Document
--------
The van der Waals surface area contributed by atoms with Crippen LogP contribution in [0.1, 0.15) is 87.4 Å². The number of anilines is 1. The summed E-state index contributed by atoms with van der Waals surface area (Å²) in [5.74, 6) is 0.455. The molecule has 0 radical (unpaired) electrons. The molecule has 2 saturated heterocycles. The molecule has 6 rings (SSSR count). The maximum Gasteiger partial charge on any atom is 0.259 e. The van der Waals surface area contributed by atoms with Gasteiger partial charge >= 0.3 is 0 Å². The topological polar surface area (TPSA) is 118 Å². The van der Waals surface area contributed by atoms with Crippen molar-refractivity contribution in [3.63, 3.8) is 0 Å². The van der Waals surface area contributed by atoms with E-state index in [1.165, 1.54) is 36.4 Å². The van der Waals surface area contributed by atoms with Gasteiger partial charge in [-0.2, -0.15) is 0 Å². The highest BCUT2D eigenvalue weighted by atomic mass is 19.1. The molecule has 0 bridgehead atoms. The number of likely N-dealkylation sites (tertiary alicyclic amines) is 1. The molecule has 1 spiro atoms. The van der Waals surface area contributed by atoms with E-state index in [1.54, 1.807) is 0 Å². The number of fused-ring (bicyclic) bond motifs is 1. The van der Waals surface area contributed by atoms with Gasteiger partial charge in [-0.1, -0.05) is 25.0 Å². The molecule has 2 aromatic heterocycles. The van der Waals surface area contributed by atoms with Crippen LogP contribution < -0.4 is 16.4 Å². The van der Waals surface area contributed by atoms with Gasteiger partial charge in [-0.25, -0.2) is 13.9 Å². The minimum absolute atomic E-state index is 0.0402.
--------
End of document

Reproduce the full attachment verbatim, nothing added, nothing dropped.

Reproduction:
The van der Waals surface area contributed by atoms with Crippen LogP contribution in [0.1, 0.15) is 87.4 Å². The number of anilines is 1. The summed E-state index contributed by atoms with van der Waals surface area (Å²) in [5.74, 6) is 0.455. The molecule has 0 radical (unpaired) electrons. The molecule has 2 saturated heterocycles. The molecule has 6 rings (SSSR count). The maximum Gasteiger partial charge on any atom is 0.259 e. The van der Waals surface area contributed by atoms with Gasteiger partial charge >= 0.3 is 0 Å². The topological polar surface area (TPSA) is 118 Å². The van der Waals surface area contributed by atoms with Crippen molar-refractivity contribution in [3.63, 3.8) is 0 Å². The van der Waals surface area contributed by atoms with E-state index in [1.165, 1.54) is 36.4 Å². The van der Waals surface area contributed by atoms with Gasteiger partial charge in [-0.2, -0.15) is 0 Å². The highest BCUT2D eigenvalue weighted by atomic mass is 19.1. The molecule has 0 bridgehead atoms. The number of likely N-dealkylation sites (tertiary alicyclic amines) is 1. The molecule has 1 spiro atoms. The van der Waals surface area contributed by atoms with E-state index in [1.54, 1.807) is 0 Å². The number of fused-ring (bicyclic) bond motifs is 1. The van der Waals surface area contributed by atoms with Gasteiger partial charge in [-0.1, -0.05) is 25.0 Å². The molecule has 2 aromatic heterocycles. The van der Waals surface area contributed by atoms with Crippen LogP contribution < -0.4 is 16.4 Å². The van der Waals surface area contributed by atoms with Gasteiger partial charge in [-0.25, -0.2) is 13.9 Å². The minimum absolute atomic E-state index is 0.0402.